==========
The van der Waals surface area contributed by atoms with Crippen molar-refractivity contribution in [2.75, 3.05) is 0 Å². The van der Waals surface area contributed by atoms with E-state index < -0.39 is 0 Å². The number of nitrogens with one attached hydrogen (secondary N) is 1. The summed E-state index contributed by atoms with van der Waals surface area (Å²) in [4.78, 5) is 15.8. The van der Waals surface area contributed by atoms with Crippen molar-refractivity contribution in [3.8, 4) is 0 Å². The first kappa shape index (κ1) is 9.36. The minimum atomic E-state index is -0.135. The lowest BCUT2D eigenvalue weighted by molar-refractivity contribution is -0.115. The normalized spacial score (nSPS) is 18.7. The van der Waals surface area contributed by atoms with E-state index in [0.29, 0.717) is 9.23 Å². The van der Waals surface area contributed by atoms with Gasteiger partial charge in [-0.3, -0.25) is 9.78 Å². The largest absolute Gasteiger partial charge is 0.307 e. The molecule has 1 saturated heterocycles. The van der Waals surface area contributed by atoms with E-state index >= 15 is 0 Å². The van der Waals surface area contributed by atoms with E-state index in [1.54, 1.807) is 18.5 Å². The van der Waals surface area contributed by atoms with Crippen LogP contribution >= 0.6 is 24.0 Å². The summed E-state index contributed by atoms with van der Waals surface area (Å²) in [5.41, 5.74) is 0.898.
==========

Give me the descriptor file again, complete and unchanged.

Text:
The van der Waals surface area contributed by atoms with Crippen molar-refractivity contribution in [2.75, 3.05) is 0 Å². The van der Waals surface area contributed by atoms with E-state index < -0.39 is 0 Å². The number of nitrogens with one attached hydrogen (secondary N) is 1. The summed E-state index contributed by atoms with van der Waals surface area (Å²) in [4.78, 5) is 15.8. The van der Waals surface area contributed by atoms with Crippen molar-refractivity contribution in [3.8, 4) is 0 Å². The first kappa shape index (κ1) is 9.36. The minimum atomic E-state index is -0.135. The lowest BCUT2D eigenvalue weighted by molar-refractivity contribution is -0.115. The normalized spacial score (nSPS) is 18.7. The van der Waals surface area contributed by atoms with E-state index in [0.29, 0.717) is 9.23 Å². The van der Waals surface area contributed by atoms with Gasteiger partial charge in [-0.3, -0.25) is 9.78 Å². The largest absolute Gasteiger partial charge is 0.307 e. The molecule has 1 saturated heterocycles. The van der Waals surface area contributed by atoms with E-state index >= 15 is 0 Å². The van der Waals surface area contributed by atoms with E-state index in [1.54, 1.807) is 18.5 Å². The van der Waals surface area contributed by atoms with Crippen LogP contribution >= 0.6 is 24.0 Å². The summed E-state index contributed by atoms with van der Waals surface area (Å²) in [5.41, 5.74) is 0.898.